The Entente cordiale was a series of formal political agreements signed in 1904 that negotiated the peace between England and France. French for “warm understanding,” the Entente cordiale of 1904 settled more immediate disputes between England and France in Egypt, Morocco, and elsewhere in Africa. Perhaps more famously, the series of agreements signed in 1904 contributed to the harmonization of relations between the two countries in the twentieth and twenty-first centuries. But, as I show here, the Entente cordiale of 1904 also served as the culmination of a more informal—and precarious—entente that had slowly developed between the former enemies beginning in the 1830s and 1840s.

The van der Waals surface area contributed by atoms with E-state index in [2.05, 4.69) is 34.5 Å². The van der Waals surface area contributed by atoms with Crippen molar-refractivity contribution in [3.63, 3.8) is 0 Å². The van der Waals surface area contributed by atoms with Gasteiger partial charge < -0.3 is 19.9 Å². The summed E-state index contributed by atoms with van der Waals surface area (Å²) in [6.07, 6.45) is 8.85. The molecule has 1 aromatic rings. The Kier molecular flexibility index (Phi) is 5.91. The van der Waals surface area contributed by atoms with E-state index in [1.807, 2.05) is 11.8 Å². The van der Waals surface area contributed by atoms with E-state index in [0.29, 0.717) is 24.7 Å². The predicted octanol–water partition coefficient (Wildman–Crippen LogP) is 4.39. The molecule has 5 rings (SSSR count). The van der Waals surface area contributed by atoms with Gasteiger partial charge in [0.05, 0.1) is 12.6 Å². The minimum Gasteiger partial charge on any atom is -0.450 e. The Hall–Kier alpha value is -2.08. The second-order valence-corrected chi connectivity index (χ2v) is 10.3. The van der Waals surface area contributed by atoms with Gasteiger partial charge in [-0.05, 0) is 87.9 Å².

*On 8 April 1904, a series of agreements between England and France known as the Entente cordiale were signed. The product of long-running discussions between the two former rivals, the agreements officially marked the end of hostilities that intermittently flared across the Channel, settled more immediate questions of imperial expansion, and (re)distributed power in contested sites, including Egypt, Morocco, Senegal, and Nigeria. Historians have tended to focus on the imperial conflicts that led to the signing of the agreements, including those in Egypt and in Africa, as well as the legacy of the Entente in the twentieth century. What has attracted less attention are the ways in which the 1904 agreements served to formalize the more informal entente cordiale (French for “warm understanding”) that existed between England and France during the nineteenth century and paved the way for the British and French to join forces against German aggression during World War I.